Like the fiddlers.  They eat sand.  They shovel it in their mouths with their smaller claws, while they do the mating dance for which they’re better known with their larger “fiddle” claws.  I see thousands of them at a time in a salt marsh, always scurrying away and making that sound, a little bit like trickling water and a little bit like tiny bubble wrap being popped.  Of what importance are these silly little guys?

Fiddler on marsh 2

Fiddler crabs are crucial to the survival of a salt marsh

Other than being food for blue crabs, their importance has to do with the muck in which they live.  They live in the sediment collected by the cordgrass root system; you can see the holes they call home throughout the marsh.  As Dr. Hughes explained in this video, these burrows provide oxygen to the soil in which the cordgrass grows.  So their presence helps the cordgrass grow, just as the cordgrass provides them shelter.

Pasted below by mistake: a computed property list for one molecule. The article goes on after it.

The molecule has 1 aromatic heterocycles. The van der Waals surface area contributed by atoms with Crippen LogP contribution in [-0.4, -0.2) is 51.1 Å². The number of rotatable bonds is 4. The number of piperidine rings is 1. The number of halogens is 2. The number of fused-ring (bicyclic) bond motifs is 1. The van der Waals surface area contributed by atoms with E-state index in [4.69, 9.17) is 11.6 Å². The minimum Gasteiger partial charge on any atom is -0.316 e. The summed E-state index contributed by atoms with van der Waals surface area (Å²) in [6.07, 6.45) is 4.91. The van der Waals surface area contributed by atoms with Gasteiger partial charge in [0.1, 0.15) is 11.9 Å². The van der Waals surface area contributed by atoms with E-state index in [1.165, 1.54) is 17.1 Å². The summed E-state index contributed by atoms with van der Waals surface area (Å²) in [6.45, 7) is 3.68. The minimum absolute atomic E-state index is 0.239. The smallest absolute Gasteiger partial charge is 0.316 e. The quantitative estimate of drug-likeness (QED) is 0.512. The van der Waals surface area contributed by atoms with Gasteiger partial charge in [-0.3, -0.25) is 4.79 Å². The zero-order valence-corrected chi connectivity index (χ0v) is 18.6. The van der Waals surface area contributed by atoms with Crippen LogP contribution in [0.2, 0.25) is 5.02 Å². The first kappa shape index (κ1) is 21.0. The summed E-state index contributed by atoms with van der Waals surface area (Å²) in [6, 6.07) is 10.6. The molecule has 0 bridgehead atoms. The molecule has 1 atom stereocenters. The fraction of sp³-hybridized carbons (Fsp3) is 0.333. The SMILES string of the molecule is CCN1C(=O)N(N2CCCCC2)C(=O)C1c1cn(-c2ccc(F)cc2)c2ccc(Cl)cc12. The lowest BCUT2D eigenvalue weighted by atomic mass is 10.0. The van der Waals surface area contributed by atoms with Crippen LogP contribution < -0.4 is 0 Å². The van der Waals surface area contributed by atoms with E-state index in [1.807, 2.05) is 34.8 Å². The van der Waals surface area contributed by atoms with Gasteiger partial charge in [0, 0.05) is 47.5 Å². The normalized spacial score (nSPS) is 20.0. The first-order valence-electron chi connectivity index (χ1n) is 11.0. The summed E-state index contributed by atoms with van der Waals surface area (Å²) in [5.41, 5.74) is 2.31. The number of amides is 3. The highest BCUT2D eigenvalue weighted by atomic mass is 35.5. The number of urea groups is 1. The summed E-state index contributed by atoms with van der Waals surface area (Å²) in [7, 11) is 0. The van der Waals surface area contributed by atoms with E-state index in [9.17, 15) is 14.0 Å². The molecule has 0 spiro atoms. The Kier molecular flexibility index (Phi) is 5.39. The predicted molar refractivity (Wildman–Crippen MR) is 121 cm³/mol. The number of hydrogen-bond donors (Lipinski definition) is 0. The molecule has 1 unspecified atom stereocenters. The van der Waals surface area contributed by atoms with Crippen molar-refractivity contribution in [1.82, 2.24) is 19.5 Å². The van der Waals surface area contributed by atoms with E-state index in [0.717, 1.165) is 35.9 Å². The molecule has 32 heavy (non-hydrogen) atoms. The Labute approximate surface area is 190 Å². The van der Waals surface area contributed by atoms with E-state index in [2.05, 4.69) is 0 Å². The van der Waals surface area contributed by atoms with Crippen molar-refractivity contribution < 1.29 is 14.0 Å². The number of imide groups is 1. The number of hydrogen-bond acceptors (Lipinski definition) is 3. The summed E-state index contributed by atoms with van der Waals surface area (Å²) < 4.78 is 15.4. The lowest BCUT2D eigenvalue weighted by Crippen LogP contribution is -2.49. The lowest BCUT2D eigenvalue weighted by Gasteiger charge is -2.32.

So maybe the fiddler crab hasn’t found himself at the center of any teary oil spill montage.  But he’s an animal, and a fairly popular pet.  Spartina alterniflora– aka smooth cordgrass- may never gain a foothold in the popular imagination proportionate to its ecological importance.  It is the foundation species of a Gulf salt marsh.  These marshes act as a filter for pollutants flowing into the ocean, protecting important estuaries such as those at the mouth of the Apalachicola River.  Marshes provide shelter to a number of commercially important species (shrimp, mullet, and blue crab, for instance).  And marshes also help absorb storm surges and prevent erosion.